# Proving Validity of a Symbolic Argument Using Truth Tables

Proving Validity of a Symbolic Argument Using Truth Tables

I am looking to determine whether the following argument is valid/invalid using the truth table method:

$$(P \to (Q \land\lnot Q)) \models \lnot P$$

I cannot yet embed the image of my truth table on here because I haven't earned enough points of my profile yet, so I will try to explain it the best I can.

I have used these column headers:

$$\begin{array}{|c:c|c:c:c|c|}\hline P & Q & ¬Q & Q ∧ ¬Q & P → (Q ∧ ¬Q) & ¬P \\ \hline T & T & F & F & F & F \\ T & F & T & F & F & F \\ F & T & F & F & T & T \\ F & F & T & F & T & T \\ \hline \end{array}$$

When it comes to reading validity from the truth table, I am not 100% certain what columns I should be taking into account. At the moment I am only taking account of the 4th column i.e. $(P \to (Q \land \lnot Q)$ as the only premise whose truth value I should look at, from which I can read that there are no situations where a false conclusion is derived from true premises and hence the argument is valid.

I just would like to clarify whether this is the right way of approaching reading validity (as you can probably tell I am a beginner in logic). Thank you.

• I think that the column corersponding to $P \to (Q \land \lnot Q)$ is the 5th... – Mauro ALLEGRANZA Nov 30 '17 at 9:36
• Thank you for your help – user508231 Nov 30 '17 at 9:49
• @smiles47 Aha! I am glad to see you have learned not to teat the helper columns as premises, very good! But I would still urge you to use Mathjax, please. – Bram28 Nov 30 '17 at 12:01
• Asking three very similar very elementary questions suggests that you need to go away and have a look at the presentation of truth-tables in a few text books. There are literally dozens of excellent elementary logic texts, any one of which would have got you to the point where you didn't need to trouble people here. Many are available online. For a legally available one, Paul Teller's A Modern Formal Logic Prime is reliable and very clear. tellerprimer.ucdavis.edu – Peter Smith Nov 30 '17 at 13:41

To be precise, the argument must be: $P \to (Q \land \lnot Q) \vDash \lnot P$;

i.e. "from the premise $P \to (Q \land \lnot Q)$, infer the conclusion $\lnot P$".

$(P \to (Q \land \lnot Q)) \to \lnot P$, instead, is a single formula.

We have valid arguments, and valid formulas: a valid formula of propositional calculus is called a tautology.

Thus, two ways:

(i) check if the formula $(P \to (Q \land \lnot Q)) \to \lnot P$ is a tautology (i.e. its truth table has only TRUE);

(ii) check if in every row where the premise $P \to (Q \land \lnot Q)$ is evaluated to TRUE also the conclusion $\lnot P$ is TRUE.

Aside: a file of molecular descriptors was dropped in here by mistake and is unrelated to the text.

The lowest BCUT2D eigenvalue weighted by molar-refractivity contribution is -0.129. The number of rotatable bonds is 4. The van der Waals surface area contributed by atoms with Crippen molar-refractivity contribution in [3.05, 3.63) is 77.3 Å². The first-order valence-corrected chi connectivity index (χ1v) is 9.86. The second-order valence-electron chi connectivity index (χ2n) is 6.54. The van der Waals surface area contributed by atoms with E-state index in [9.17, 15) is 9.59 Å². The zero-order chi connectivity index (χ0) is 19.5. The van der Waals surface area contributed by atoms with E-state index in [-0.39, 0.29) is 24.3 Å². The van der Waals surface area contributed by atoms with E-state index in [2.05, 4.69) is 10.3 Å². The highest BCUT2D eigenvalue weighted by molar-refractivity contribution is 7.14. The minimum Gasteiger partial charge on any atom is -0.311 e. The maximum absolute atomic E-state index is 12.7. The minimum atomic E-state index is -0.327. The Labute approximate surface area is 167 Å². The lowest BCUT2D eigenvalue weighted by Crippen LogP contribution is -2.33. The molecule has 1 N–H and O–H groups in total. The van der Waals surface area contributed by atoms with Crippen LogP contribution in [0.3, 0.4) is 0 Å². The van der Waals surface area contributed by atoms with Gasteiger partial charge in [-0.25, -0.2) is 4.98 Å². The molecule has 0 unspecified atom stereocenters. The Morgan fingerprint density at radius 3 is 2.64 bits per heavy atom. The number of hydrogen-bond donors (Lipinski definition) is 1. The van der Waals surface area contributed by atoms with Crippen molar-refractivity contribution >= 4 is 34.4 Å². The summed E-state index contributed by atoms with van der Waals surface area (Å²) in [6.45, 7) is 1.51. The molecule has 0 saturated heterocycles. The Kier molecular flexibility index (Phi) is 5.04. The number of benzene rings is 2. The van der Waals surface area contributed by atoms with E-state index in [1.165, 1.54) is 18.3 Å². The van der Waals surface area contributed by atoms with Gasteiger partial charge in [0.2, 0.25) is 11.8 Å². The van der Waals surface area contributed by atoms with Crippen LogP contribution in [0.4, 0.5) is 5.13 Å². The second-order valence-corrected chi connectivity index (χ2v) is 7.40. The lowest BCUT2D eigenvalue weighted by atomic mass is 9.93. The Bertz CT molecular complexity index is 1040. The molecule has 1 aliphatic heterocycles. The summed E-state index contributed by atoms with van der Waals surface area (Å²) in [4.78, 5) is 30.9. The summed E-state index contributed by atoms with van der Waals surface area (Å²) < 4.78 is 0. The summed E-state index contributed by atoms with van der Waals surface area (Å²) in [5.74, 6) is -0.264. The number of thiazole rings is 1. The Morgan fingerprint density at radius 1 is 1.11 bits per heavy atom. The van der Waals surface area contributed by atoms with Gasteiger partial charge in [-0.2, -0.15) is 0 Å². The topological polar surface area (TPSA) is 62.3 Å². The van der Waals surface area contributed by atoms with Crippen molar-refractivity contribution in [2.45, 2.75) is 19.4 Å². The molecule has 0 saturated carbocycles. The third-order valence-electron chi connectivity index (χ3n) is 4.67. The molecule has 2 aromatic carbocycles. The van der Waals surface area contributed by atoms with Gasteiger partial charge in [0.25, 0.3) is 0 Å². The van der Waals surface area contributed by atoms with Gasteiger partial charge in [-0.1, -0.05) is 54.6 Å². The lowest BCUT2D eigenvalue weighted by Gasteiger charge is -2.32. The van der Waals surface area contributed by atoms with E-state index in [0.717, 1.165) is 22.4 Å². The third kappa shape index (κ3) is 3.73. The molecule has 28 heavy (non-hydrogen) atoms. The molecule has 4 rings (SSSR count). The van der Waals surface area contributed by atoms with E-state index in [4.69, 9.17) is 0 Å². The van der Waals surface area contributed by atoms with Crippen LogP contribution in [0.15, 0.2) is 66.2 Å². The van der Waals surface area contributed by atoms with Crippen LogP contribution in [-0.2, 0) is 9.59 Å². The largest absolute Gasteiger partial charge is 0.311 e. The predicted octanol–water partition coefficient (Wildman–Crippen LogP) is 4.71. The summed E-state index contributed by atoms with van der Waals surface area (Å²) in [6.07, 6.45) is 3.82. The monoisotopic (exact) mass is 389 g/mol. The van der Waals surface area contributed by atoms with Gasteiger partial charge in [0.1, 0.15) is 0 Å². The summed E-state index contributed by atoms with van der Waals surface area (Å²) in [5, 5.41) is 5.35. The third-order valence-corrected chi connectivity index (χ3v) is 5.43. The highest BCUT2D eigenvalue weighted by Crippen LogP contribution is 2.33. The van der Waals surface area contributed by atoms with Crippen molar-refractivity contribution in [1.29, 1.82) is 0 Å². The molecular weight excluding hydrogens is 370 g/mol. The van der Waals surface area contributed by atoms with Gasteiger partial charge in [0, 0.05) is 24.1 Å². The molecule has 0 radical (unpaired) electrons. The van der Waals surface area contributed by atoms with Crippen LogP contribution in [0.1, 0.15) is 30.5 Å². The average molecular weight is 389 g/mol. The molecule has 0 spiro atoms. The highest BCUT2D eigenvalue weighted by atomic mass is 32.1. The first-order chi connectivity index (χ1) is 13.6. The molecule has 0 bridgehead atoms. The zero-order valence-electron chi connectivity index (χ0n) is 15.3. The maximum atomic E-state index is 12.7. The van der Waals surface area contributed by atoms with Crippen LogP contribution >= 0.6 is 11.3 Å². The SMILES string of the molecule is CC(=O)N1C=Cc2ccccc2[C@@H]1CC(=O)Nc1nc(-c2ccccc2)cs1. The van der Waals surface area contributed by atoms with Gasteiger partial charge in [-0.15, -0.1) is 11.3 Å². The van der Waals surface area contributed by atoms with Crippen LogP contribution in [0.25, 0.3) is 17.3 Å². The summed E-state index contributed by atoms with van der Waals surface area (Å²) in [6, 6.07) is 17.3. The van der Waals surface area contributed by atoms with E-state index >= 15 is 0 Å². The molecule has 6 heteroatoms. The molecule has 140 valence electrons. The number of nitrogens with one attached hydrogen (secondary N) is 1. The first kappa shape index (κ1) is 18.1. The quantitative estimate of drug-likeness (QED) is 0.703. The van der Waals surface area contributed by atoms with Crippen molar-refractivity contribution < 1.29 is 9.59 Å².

Note: as you can verify, the two "procedures" give the same result.

This is so because:

$\varphi \vDash \psi \text{ iff } \vDash \varphi \to \psi \text { ( i.e. } \varphi \to \psi \text { is a tautology).}$

• I am unsure how to check whether a symbolic argument is a tautology, however if I look at column 5 of rows 3 and 4 where the premise is evaluated is true the conclusion in column 6 is also true. So from this I suppose I could determine the argument's validity (whether or not I know that is it a tautology) – user508231 Nov 30 '17 at 9:41
• @smiles47 $P\to(Q\land\lnot Q)\models \lnot P$ is a valid argument. $(P\to(Q\land\lnot Q))\to \lnot P$ is a tautology. – Graham Kemp Nov 30 '17 at 12:21

Yes, you are correct.

In other words, $(P \to (Q \wedge \neg Q)) \to \neg P$ is false precisely when $P \to (Q \wedge \neg Q)$ is true but $\neg P$ is false. Hence, after drawing your truth table, you should look at whether there is any case where the former is true but the latter is false. This will tell you that your proposition is false. If this does not occur, then the proposition is true.

Just to add the truth table: $$\begin{array} {c|c|c|c|c} P & Q & \neg Q & Q \wedge \neg Q & P \to (Q \wedge \neg Q) & \neg P & (P \to (Q \wedge \neg Q)) \to \neg P \\ \hline T & T & F & F & F & F & T\\ T & F & T & F & F & F & T\\ F & T & F & F & T & T & T\\ F & F & T & F & T & T & T\\ \hline \end{array}$$

Thence, the conclusion holds. Alternatively, you can go for simplification of the following kind in boolean algebra: $$(p \implies (qq')) \implies p' = p' + (p \implies (qq'))' = (p(p \implies qq'))'$$

But $qq' = 0$, so $(p \implies qq') = p'+0 = p'$. Therefore, the above just becomes $(pp')' = 0' = 1$, which means the statement made is true always.

• Thank you that is really informative. – user508231 Nov 30 '17 at 9:49
• But of course, you are welcome! Also +1. Do visit this site more often! – астон вілла олоф мэллбэрг Nov 30 '17 at 9:50